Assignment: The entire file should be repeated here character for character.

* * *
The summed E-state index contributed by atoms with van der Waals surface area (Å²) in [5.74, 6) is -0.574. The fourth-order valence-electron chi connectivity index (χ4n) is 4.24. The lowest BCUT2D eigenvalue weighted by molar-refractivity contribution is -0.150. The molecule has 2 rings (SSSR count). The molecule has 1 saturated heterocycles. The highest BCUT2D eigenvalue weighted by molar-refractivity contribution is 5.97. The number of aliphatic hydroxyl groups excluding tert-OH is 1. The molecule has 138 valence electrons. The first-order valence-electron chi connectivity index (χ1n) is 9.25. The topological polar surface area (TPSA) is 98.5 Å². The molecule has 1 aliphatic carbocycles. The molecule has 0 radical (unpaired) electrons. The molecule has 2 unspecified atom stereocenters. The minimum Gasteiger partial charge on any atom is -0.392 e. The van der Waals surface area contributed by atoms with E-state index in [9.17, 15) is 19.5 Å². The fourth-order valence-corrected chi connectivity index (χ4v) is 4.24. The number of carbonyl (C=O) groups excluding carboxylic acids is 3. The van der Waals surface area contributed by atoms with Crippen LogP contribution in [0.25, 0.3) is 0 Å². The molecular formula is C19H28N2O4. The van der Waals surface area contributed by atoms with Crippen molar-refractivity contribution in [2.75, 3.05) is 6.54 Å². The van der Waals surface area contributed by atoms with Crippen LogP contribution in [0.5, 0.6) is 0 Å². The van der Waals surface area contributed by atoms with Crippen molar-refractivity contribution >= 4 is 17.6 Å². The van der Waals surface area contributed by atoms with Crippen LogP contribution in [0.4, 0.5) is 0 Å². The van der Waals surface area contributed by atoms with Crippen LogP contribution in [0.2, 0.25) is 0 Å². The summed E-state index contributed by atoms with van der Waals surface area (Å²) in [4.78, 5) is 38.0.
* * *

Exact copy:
The summed E-state index contributed by atoms with van der Waals surface area (Å²) in [5.74, 6) is -0.574. The fourth-order valence-electron chi connectivity index (χ4n) is 4.24. The lowest BCUT2D eigenvalue weighted by molar-refractivity contribution is -0.150. The molecule has 2 rings (SSSR count). The molecule has 1 saturated heterocycles. The highest BCUT2D eigenvalue weighted by molar-refractivity contribution is 5.97. The number of aliphatic hydroxyl groups excluding tert-OH is 1. The molecule has 138 valence electrons. The first-order valence-electron chi connectivity index (χ1n) is 9.25. The topological polar surface area (TPSA) is 98.5 Å². The molecule has 1 aliphatic carbocycles. The molecule has 0 radical (unpaired) electrons. The molecule has 2 unspecified atom stereocenters. The minimum Gasteiger partial charge on any atom is -0.392 e. The van der Waals surface area contributed by atoms with E-state index in [9.17, 15) is 19.5 Å². The fourth-order valence-corrected chi connectivity index (χ4v) is 4.24. The number of carbonyl (C=O) groups excluding carboxylic acids is 3. The van der Waals surface area contributed by atoms with Crippen LogP contribution in [0.25, 0.3) is 0 Å². The molecular formula is C19H28N2O4. The van der Waals surface area contributed by atoms with Crippen molar-refractivity contribution in [2.75, 3.05) is 6.54 Å². The van der Waals surface area contributed by atoms with Crippen LogP contribution in [0.5, 0.6) is 0 Å². The van der Waals surface area contributed by atoms with Crippen molar-refractivity contribution >= 4 is 17.6 Å². The van der Waals surface area contributed by atoms with Crippen LogP contribution in [0.4, 0.5) is 0 Å². The van der Waals surface area contributed by atoms with Crippen LogP contribution in [0.2, 0.25) is 0 Å². The summed E-state index contributed by atoms with van der Waals surface area (Å²) in [4.78, 5) is 38.0.